The physical changes of LiquoGel on exposure to mild heat make it suitable for a variety of medical applications. In one of its most extensively tested applications so far, collaborators at Duke University have identified targets in the treatment of uterine fibroids, for which LiquoGel can be pivotal in delivering insoluble, highly effective medicines.
Fibroid growths in the uterus, composed of muscle and fibrous tissue, affect 70 to 80 percent of all American women by the age of 50. Although benign, uterine fibroids pose a significant public health problem when they cause pain or excessive menstrual bleeding, or problems in pregnancy. As the leading indication for hysterectomy in the United States today, this condition entails healthcare costs of more than $2 billion each year. Nevertheless, the current treatment options for uterine fibroids are unsatisfactory.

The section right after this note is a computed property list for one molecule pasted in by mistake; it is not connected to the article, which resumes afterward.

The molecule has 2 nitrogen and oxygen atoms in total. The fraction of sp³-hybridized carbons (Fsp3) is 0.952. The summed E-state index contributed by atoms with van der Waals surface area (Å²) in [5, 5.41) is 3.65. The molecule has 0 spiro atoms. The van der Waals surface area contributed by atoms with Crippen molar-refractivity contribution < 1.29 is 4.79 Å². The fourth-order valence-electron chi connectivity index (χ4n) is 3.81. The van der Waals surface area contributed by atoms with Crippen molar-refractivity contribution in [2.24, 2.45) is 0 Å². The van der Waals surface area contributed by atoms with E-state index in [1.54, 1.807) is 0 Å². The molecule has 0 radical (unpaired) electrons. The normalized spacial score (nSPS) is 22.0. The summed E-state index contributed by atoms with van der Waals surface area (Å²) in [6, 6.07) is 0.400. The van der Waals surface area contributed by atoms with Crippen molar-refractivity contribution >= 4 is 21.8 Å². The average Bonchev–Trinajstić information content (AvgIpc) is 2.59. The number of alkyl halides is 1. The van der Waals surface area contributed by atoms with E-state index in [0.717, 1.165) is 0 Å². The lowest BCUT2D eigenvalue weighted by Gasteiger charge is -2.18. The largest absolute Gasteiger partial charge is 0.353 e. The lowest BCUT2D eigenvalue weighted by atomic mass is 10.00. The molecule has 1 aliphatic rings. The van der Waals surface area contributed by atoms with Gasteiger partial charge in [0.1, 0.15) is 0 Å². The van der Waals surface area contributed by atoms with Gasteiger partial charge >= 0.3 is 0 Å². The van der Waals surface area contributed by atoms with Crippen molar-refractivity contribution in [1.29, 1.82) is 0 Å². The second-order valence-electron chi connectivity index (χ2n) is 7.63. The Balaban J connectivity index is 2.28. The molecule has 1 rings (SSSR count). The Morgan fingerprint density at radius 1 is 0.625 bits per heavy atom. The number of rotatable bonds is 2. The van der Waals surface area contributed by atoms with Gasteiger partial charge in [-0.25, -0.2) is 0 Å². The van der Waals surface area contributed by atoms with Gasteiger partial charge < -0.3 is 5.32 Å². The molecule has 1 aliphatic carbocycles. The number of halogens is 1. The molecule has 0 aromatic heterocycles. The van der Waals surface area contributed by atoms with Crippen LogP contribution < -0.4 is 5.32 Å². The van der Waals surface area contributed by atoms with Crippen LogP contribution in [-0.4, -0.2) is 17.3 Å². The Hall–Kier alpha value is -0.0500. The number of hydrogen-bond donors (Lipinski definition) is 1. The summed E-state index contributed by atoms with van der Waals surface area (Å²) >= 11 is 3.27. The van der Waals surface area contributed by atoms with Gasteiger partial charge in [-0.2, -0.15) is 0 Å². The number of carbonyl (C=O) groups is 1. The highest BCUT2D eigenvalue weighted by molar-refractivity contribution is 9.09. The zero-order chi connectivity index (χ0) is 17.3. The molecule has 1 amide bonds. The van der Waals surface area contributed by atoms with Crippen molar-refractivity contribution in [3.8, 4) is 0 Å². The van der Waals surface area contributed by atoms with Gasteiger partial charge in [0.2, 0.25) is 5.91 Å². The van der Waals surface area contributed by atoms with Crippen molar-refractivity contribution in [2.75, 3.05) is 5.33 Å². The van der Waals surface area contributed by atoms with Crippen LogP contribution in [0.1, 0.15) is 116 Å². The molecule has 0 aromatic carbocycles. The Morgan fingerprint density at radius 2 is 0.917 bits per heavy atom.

Surgical procedures (myomectomy, uterine artery embolization, and MRI-guided focused ultrasound) can destroy fibroids while preserving the uterus, but they are lengthy and expensive, and the fibroids frequently recur afterward. Medical therapies, too, are often short-lived or accompanied by significant side effects, or their clinical trial results have been disappointing. Effective drug molecules exist—selective progesterone receptor modulators, for example, have demonstrated significant shrinkage of fibroids and symptomatic improvement—but have not yet received FDA approval, owing to concerns over the effect of these agents on the endometrium.